Law firm Eversheds and research specialist Winmark have released a 2020 report on the future of HR. The results forecast significant changes in the field in just five years’ time. The report indicates that the candidates of 2020 will be more flexible in their approach to work, and more diverse in terms of their skill sets than ever before. 

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The report, entitled Navigating The Future, gathers the opinions and expertise of over 50 HR Directors and 13 non-executive directors in order to make informed predictions as to how workplaces will change in the next five years. The demand for particular skills will become far more specific, and HR will find that it needs to focus on pursuing and retaining candidates with those skills. 

Employees’ needs and requirements, according to the report, will grow to become far more of a priority for HR. Suzanne van Montfoort, a senior researcher for Winmark, described how the “War for Talent” will be at the forefront of HR by 2020, with skills shortages creating a wider gap between high and low skilled jobs. This will see those candidates who possess in-demand and niche skills asking more of their employers. 

The focus of HR will therefore need to be on attracting and retaining highly skilled employees. This might mean trying to offer greater incentives or benefits to encourage them to work with the firm, or looking at improving the work-life balance ethos in the organisation. Developing an inclusive, community culture within a business might also be effective in enticing potential candidates, as may finding a cause or purpose that employees wish to be a part of.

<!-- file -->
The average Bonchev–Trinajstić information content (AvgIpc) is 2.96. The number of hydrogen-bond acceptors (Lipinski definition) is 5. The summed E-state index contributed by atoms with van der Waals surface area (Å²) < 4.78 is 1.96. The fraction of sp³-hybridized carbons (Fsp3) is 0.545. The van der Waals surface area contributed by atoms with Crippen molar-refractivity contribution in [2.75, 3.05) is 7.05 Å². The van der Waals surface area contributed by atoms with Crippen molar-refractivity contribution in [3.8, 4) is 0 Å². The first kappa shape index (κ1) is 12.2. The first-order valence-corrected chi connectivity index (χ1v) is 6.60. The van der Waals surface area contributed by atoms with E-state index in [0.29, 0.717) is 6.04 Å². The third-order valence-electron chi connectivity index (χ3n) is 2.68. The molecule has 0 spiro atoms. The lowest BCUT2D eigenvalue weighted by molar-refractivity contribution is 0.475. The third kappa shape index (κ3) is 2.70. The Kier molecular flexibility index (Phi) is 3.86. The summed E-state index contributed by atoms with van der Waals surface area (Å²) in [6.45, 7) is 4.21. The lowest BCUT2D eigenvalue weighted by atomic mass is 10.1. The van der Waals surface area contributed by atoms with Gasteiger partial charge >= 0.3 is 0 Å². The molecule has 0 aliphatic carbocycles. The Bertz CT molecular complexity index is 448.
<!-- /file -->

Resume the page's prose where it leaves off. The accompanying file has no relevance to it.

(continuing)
Language skills will be of the utmost importance in the diverse and wide-ranging skill sets that will attract the limelight in the “War for Talent”, with businesses increasingly competing on a global stage. Workers who can communicate across borders and make themselves understood in different cultures will be highly sought after, according to Eversheds’ Martin Warren. 

Warren, the head of the Human Resources Practice Group at Eversheds, emphasised the value of linguistic versatility, suggesting that candidates who show proficiency with languages other than English offer “greater flexibility” when dealing with clients and business partners around the world. 

Warren acknowledged that language training will almost certainly be a major focus for HR by 2020. This is especially true where organisations have very specific requirements for communication with other countries, such as the use of scientific, technical, or legal language. 

Candidates who meet this ever-growing need for particular skills and experience will, by 2020, stand to benefit from the growing prevalence of flexible work environments. According to the report, casual hours and part retirement will soon be the norm, as will the increasingly popular trend for flexible work arrangements. 

Workers with in-demand niche skills will no doubt relish the opportunities offered by this “gig economy”, as Suzanne van Montfoort calls it, with a variety of flexible arrangements set to complement traditional models of long term employment.

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